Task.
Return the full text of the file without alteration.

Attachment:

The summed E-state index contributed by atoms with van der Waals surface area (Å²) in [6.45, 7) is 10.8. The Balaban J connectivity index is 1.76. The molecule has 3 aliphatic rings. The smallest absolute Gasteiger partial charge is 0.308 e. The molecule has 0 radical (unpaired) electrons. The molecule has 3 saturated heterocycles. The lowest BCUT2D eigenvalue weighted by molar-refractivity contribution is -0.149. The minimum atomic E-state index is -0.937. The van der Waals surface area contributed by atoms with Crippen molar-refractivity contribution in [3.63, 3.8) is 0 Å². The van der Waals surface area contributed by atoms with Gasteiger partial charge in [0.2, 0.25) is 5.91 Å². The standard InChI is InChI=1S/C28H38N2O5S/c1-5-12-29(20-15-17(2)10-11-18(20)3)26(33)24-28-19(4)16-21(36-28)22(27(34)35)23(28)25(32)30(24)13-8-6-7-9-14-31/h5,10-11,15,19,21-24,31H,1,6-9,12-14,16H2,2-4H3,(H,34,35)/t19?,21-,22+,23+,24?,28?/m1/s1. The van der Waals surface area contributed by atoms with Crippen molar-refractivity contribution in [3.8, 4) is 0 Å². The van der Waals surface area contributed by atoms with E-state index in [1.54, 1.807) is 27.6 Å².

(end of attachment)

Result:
The summed E-state index contributed by atoms with van der Waals surface area (Å²) in [6.45, 7) is 10.8. The Balaban J connectivity index is 1.76. The molecule has 3 aliphatic rings. The smallest absolute Gasteiger partial charge is 0.308 e. The molecule has 0 radical (unpaired) electrons. The molecule has 3 saturated heterocycles. The lowest BCUT2D eigenvalue weighted by molar-refractivity contribution is -0.149. The minimum atomic E-state index is -0.937. The van der Waals surface area contributed by atoms with Crippen molar-refractivity contribution in [3.63, 3.8) is 0 Å². The van der Waals surface area contributed by atoms with Gasteiger partial charge in [0.2, 0.25) is 5.91 Å². The standard InChI is InChI=1S/C28H38N2O5S/c1-5-12-29(20-15-17(2)10-11-18(20)3)26(33)24-28-19(4)16-21(36-28)22(27(34)35)23(28)25(32)30(24)13-8-6-7-9-14-31/h5,10-11,15,19,21-24,31H,1,6-9,12-14,16H2,2-4H3,(H,34,35)/t19?,21-,22+,23+,24?,28?/m1/s1. The van der Waals surface area contributed by atoms with Crippen molar-refractivity contribution in [3.8, 4) is 0 Å². The van der Waals surface area contributed by atoms with E-state index in [1.54, 1.807) is 27.6 Å².